Prospects for non-farming money, much of which originates in London, to channel through to the country market look bleak in the short-term after Savills forecast that residential values would fall 25% from their 2007 level by the end of 2009. It applies to both prime and mainstream markets.
“The state of the market today vindicates the tough line we took in June when we reforecast and adopted falls in value of 25% as our central view for both the mainstream and prime market,” said Yolande Barnes, head of residential research. “There are no immediate signs of a recovery, but we do not anticipate a further deterioration in this position.”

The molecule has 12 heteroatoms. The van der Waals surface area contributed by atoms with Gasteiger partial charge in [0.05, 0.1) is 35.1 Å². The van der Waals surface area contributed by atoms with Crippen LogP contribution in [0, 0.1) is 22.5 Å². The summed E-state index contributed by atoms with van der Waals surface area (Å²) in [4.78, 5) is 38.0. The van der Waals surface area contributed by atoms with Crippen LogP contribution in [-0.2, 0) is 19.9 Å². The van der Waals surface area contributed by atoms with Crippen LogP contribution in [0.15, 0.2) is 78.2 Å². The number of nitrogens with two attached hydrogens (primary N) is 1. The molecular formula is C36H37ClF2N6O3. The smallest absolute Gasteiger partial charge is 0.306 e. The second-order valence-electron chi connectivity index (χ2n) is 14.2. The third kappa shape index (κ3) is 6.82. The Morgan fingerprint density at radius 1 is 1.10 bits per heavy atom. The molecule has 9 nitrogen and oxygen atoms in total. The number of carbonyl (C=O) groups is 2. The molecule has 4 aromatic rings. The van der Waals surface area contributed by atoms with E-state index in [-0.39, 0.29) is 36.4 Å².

Even the £10m-plus ultra-prime central London market has not proved immune, and has levelled off sharply. The immediate outlook for prime central London is for a total 30% fall in values, largely because City sentiment, job and income security, have all declined in the past few months. But Savills remained confident that the prime markets, and the southeast in particular, would lead a recovery from early 2010. Regional recovery would depend on the rate of London recovery, and if City-based job losses exceeded 10%, the outlook could be worse, Savills warned.